Of the top four jobs in British politics, just five women have held any of them, with one having never been filled by a woman.
Due to parliamentary tradition, the four Great Offices of State are the roles of the Prime Minister, the Chancellor of the Exchequer, the Home Secretary and the Foreign Secretary.
Only one individual has ever held all four positions: Labour’s James Callaghan, who served as prime minister between 1976 and 1979. The roles are currently held by Theresa May, Philip Hammond, Amber Rudd and Boris Johnson respectively.
The five women to have held any of the role are as follows:
Thatcher was Britain’s first female prime minister, having served in the role between 1979 and 1990. Out of the four Great Offices, she only served as prime minister, however, she did serve as a minister in Edward Heath’s government between 1970 and 1974.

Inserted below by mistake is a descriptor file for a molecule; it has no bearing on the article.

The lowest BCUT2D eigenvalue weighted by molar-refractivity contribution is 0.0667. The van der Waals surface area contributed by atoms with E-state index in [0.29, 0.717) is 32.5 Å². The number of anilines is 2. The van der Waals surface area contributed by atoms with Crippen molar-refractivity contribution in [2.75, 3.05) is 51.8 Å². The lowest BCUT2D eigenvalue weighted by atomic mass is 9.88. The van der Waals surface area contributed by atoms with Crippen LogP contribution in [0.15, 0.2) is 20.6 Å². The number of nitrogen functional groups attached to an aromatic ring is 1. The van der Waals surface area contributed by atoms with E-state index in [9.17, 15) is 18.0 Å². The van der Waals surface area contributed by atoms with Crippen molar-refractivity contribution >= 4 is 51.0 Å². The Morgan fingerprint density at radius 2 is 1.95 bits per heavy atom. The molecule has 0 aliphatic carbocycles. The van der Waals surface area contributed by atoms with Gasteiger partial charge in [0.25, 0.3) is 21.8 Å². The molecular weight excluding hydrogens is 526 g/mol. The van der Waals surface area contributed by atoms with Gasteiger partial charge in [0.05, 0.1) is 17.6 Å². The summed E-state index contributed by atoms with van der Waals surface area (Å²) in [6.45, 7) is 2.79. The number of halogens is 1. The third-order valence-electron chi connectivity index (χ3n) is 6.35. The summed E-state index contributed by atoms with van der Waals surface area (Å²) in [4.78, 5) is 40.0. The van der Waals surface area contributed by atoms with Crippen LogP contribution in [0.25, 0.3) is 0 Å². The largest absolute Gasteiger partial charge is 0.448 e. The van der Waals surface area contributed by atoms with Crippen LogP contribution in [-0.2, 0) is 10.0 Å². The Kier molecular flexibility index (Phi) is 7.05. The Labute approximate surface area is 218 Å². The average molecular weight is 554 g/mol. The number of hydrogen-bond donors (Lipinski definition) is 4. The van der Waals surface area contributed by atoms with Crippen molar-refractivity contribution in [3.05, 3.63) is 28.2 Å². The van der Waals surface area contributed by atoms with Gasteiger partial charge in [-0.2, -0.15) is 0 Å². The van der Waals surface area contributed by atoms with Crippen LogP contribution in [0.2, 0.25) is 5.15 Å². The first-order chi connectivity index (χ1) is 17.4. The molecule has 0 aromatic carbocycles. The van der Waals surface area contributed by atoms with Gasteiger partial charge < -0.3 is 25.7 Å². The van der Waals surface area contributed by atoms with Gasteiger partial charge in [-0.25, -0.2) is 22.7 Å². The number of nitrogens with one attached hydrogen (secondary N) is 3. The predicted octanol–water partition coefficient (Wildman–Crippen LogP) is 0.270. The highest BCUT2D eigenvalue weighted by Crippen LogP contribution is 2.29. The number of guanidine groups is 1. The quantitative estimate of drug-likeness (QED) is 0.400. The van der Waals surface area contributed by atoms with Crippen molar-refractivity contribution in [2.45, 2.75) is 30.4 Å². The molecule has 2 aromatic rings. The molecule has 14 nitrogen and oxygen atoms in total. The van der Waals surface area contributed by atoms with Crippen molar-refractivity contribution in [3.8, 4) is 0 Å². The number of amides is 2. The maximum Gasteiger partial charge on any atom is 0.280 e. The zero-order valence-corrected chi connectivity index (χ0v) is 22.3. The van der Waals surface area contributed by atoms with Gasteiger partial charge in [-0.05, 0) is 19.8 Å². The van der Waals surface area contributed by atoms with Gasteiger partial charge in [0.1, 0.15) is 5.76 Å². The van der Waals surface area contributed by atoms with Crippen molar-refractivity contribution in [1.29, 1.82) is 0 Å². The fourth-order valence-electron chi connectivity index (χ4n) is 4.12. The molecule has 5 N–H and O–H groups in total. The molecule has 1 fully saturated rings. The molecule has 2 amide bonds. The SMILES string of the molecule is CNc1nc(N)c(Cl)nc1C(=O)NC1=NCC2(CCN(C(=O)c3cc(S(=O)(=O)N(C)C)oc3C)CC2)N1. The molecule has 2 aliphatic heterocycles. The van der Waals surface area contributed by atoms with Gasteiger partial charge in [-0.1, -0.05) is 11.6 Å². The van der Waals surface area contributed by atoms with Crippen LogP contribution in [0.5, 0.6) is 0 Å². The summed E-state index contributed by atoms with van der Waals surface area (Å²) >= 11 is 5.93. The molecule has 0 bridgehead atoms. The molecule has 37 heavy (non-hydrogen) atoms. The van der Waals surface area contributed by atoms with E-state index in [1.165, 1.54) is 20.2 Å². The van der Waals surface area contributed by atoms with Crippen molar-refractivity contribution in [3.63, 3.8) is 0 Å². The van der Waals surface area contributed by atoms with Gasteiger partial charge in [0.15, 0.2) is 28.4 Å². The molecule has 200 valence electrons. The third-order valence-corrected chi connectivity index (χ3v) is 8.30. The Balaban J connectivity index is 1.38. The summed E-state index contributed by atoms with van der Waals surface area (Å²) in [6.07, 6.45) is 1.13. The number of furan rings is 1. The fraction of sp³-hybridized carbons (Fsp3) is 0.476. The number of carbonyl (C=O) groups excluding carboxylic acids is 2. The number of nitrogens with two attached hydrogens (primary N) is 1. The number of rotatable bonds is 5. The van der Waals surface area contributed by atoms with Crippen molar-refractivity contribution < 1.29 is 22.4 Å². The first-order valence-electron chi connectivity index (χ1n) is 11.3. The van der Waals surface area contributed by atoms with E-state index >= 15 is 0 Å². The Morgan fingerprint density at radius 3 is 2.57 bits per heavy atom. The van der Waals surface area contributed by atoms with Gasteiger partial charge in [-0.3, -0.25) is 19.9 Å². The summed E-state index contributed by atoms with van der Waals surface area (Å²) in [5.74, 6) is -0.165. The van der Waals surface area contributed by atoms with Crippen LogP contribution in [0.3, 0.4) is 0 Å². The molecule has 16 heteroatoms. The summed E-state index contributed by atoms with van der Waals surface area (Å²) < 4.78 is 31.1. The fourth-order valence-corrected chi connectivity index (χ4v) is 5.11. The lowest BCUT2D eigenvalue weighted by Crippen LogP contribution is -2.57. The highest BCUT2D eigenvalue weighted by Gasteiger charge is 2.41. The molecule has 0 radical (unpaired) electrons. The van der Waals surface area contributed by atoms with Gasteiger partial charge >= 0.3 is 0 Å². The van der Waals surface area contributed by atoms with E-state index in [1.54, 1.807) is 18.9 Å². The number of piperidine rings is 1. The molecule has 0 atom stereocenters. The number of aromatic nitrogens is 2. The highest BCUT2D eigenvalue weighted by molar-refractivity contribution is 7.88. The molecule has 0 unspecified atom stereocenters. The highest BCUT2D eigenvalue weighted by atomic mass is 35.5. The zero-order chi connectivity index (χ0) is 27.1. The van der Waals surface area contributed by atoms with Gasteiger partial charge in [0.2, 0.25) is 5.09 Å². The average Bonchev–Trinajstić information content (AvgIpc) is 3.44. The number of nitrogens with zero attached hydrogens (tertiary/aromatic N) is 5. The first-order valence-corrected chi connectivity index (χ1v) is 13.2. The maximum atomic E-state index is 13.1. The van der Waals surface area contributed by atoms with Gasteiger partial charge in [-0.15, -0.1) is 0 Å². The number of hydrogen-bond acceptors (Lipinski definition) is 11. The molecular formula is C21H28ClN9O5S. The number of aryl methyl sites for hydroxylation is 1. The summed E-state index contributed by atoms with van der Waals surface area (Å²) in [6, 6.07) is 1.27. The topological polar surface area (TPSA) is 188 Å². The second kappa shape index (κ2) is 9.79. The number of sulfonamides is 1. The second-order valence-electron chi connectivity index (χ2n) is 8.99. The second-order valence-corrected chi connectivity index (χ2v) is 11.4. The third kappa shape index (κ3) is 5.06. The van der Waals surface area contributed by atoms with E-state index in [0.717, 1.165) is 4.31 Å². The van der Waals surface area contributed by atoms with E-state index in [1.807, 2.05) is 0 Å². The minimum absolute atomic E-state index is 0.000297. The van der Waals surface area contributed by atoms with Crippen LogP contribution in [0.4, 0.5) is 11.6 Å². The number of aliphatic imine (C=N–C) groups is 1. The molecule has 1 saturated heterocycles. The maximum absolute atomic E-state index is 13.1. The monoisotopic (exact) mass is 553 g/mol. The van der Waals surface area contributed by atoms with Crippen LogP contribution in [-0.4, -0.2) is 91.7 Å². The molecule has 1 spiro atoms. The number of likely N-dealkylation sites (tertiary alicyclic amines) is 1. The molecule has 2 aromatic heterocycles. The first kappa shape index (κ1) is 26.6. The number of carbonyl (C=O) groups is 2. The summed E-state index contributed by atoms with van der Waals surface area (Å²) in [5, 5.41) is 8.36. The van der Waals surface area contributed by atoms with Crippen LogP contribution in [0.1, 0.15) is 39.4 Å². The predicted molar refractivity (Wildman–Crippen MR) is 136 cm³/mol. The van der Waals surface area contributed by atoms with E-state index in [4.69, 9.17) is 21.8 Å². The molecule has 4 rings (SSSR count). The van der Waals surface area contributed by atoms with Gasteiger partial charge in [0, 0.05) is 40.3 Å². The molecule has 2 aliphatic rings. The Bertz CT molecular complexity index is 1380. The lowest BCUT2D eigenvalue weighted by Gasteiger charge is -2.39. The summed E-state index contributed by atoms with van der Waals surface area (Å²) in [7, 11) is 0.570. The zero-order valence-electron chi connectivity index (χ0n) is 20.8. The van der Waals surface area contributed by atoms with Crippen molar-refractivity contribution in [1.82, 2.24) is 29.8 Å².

Beckett served as foreign secretary for little over a year under Tony Blair’s leadership. She served between 2006 and 2007 before being replaced by David Miliband when Gordon Brown came to power.
The only other Labour MP on this list is Jacqui Smith, who served as Home Secretary between 2007 and 2009. She was then replaced by Alan Johnson.
Theresa May became Home Secretary when David Cameron came to power in 2010. She served in the post for six years before becoming prime minister in the summer of 2016, following the UK’s decision to leave the European Union. She is the only women to have ever held more than one of the Great Offices of State.
Rudd became Home Secretary in July 2016 when Theresa May became prime minister. She has been tipped as a future Conservative Party leader. The Telegraph has also reported that she was set to be the next Chancellor of the Exchequer after a landslide victory in June’s election. The landslide never happened, and Rudd remains in charge of the Home Office to this day.
So far there have been two female prime ministers, three female Home Secretaries, and one female foreign secretary. The only top-four position not to have been filled by a woman is the Chancellery. If Philip Hammond gets moved – or booted out – could Amber Rudd take his place?